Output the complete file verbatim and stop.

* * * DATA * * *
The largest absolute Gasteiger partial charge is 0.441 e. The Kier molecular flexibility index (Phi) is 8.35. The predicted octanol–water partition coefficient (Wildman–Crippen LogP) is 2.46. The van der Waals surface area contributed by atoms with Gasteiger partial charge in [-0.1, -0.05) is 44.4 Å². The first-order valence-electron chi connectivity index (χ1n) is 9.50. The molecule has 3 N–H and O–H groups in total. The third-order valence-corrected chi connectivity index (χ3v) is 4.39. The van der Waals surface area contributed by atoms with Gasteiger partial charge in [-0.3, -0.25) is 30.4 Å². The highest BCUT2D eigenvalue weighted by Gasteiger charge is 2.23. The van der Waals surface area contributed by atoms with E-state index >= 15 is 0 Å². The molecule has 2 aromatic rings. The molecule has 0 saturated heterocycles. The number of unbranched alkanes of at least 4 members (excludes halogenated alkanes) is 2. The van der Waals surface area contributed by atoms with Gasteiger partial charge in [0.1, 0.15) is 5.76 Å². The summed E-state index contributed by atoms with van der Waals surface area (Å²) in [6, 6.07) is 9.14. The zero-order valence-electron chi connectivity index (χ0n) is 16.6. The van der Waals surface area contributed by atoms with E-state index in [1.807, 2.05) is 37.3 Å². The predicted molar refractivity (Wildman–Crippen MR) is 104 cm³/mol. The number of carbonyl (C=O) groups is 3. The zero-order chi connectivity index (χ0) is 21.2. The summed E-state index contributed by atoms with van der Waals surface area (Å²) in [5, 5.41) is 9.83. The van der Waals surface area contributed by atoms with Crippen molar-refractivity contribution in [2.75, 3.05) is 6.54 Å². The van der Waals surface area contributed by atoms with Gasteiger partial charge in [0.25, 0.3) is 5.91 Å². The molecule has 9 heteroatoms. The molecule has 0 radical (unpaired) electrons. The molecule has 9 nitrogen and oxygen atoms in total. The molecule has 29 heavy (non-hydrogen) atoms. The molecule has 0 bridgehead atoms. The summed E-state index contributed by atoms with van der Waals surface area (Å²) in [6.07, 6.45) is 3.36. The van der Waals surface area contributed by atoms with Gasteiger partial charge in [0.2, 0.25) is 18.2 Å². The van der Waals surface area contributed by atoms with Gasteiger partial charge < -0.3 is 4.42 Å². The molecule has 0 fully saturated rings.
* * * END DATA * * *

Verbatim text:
The largest absolute Gasteiger partial charge is 0.441 e. The Kier molecular flexibility index (Phi) is 8.35. The predicted octanol–water partition coefficient (Wildman–Crippen LogP) is 2.46. The van der Waals surface area contributed by atoms with Gasteiger partial charge in [-0.1, -0.05) is 44.4 Å². The first-order valence-electron chi connectivity index (χ1n) is 9.50. The molecule has 3 N–H and O–H groups in total. The third-order valence-corrected chi connectivity index (χ3v) is 4.39. The van der Waals surface area contributed by atoms with Gasteiger partial charge in [-0.3, -0.25) is 30.4 Å². The highest BCUT2D eigenvalue weighted by Gasteiger charge is 2.23. The van der Waals surface area contributed by atoms with E-state index >= 15 is 0 Å². The molecule has 2 aromatic rings. The molecule has 0 saturated heterocycles. The number of unbranched alkanes of at least 4 members (excludes halogenated alkanes) is 2. The van der Waals surface area contributed by atoms with Gasteiger partial charge in [0.1, 0.15) is 5.76 Å². The summed E-state index contributed by atoms with van der Waals surface area (Å²) in [6, 6.07) is 9.14. The zero-order valence-electron chi connectivity index (χ0n) is 16.6. The van der Waals surface area contributed by atoms with E-state index in [1.807, 2.05) is 37.3 Å². The predicted molar refractivity (Wildman–Crippen MR) is 104 cm³/mol. The number of carbonyl (C=O) groups is 3. The zero-order chi connectivity index (χ0) is 21.2. The summed E-state index contributed by atoms with van der Waals surface area (Å²) in [5, 5.41) is 9.83. The van der Waals surface area contributed by atoms with Crippen molar-refractivity contribution in [2.75, 3.05) is 6.54 Å². The van der Waals surface area contributed by atoms with Gasteiger partial charge in [0.25, 0.3) is 5.91 Å². The molecule has 9 heteroatoms. The molecule has 0 radical (unpaired) electrons. The molecule has 9 nitrogen and oxygen atoms in total. The molecule has 29 heavy (non-hydrogen) atoms. The molecule has 0 bridgehead atoms. The summed E-state index contributed by atoms with van der Waals surface area (Å²) in [6.07, 6.45) is 3.36. The van der Waals surface area contributed by atoms with Gasteiger partial charge in [0.2, 0.25) is 18.2 Å². The van der Waals surface area contributed by atoms with Gasteiger partial charge < -0.3 is 4.42 Å². The molecule has 0 fully saturated rings.